Cap and GownOur society has a load of events in which we engage in group behavior which psychologically changes us in subtle ways. Some we scoff as celebrations of mediocrity because of their ubiquity, but many are milestones which have longstanding benefits. One is graduation.

While very few people endorse the “graduation” ceremonies for such milestones of kindergarten and middle school, the high school graduation is a different animal because it signifies a change in status from student to adulthood, regardless of age.

Does Not Work

No.More and more, students are eschewing attending high school graduation ceremonies since they have suffered through so many before they ever get that far. They simply cannot see the benefit of the ceremony. There was no benefit to any of the others because they were followed by more of the same… more classes, more teachers, more homework, more, more, more of the same.

We have gutted the meaning of graduation. Our go-to definition of graduation is “the act of receiving a diploma or degree from a school, college, or university : the act of graduating”. There are no diplomas or degrees which are conferred at the end of kindergarten. Using a specific ceremony to celebrate an event we can tangentially equivocate with the original intent often denigrates the true execution of the ceremony.


unequalThe reasons graduation should not be ubiquitous are celebration, achievement and equity. The pomp and circumstance of the ceremony is meant to celebrate the completion of the course work necessary to attain a degree. It should be special, not something done each time we make a ham sandwich.

Those with doctorates are immensely proud of the dedication it took to study, draft a thesis and complete the requisite hours. Graduation should the celebration of the massive achievement of following a commitment of years to get a degree.


The symbolic nature of how we celebrate graduation produces the equity. The traditional ceremony is with cap and gown. By putting the students into the same clothing, it makes them equal as they exit a place which pitted them against one another for grades and accolades. It is a end to all the competition, where they are receiving their reward for satisfactory completion.

The cap and tassel are symbolic of passing from one stage of life (student) to another (employee). Each graduate does it just like the one before and the one after.

Symbolically, all students enter the job market on an level playing field with their peers. It gives graduates the feeling they have just as much chance as the next person and are just as worthy as the ones who excelled in the skirmishes along the way. Graduation is the last thing students do as a complete peer group. After the ceremony, they go their separate ways in every way: individually, physically, corporately, ideologically. The ceremony itself is designed to be a equitable experience meant to bring about a sense of well-being.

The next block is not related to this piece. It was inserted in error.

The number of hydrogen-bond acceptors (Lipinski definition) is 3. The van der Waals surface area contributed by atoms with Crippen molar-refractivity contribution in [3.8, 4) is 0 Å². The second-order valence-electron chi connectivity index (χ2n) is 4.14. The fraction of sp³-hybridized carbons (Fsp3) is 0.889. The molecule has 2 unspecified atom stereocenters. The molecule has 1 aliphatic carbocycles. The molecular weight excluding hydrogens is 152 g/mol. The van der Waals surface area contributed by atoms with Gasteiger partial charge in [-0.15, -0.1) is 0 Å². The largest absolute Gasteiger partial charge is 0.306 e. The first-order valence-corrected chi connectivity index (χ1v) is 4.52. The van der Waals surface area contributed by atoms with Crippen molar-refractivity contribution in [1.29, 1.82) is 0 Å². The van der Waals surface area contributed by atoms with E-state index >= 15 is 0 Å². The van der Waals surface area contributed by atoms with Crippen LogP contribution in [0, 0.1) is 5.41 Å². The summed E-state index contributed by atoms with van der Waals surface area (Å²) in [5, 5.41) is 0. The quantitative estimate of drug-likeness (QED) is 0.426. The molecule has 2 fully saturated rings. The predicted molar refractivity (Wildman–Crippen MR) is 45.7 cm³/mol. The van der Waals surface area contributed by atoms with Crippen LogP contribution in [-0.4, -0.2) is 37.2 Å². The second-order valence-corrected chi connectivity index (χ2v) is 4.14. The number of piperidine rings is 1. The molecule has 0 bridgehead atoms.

Parents are endorsing their students’ choice to forego a rite of passage which has become trite through misuse. Why do they not object to the misuse and endorse the skipping of the real deal?

What will it take to get back to pure celebration of graduation? What do you remember of your last graduation? Why do parents look the other way?

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  1. I don’t know that a high school education is as societally valued as it once was, to say noting of graduation…
    El Guapo recently posted..The 7:59My Profile

    • I do not believe we value anything anymore. When we celebrate every single grade, how is getting the last year any better or an accomplishment?

  2. I really appreciate article like this. It’s very informative and I learned something from here. Thanks for sharing it.
    Dylann Andre recently posted..5 Retail Marketing IdeasMy Profile

  3. You are right, we do not value these important passages. We make them trivial, thus our children do not understand their value.

    Everything is brass instead of gold.

  4. Along the way, a dinner at home with the family should suffice having passed kindergarten. As much fuss as is made over every little advancement, it d.o.e.s.n’t differentiate the degree of accomplishment a high-school diploma earns over middle-school.
    Today’s kids are spoiled too much and do not understand the value of ‘special’ as we did when I was a kid.
    Tess recently posted..Guangzhou: Day 1, Part 3 to ZhongshanMy Profile

    • Exactly. I have no idea where it went awry; although I am disgusted my generation has participated and made it what it is today.

  5. “not something done each time we make a ham sandwich.”

    Hey wait a minute! I spent 4 years learning how to do this. Have a little respect for my education. Soon I will begin a PhD in pizza making.

  6. Grrr! This is one of my biggest peeves! Thankfully, when my children were going through school, the only graduation was at the end of high school.

    Younger children don’t need a prize for simply getting older. Their independent achievements should be noted and applauded by parents, and not the society as a whole. It’s meaningless to me.

    • I know… Mine was just just sent home with her second graduation pack. This one is for elementary school. Whilst I may be able to tolerate a ceremony for those children not expected to survive to the end of their school careers, I see it only as a single classroom celebration to promote a familial nature to the class. Other than that, wait for the real McCoy. xxx


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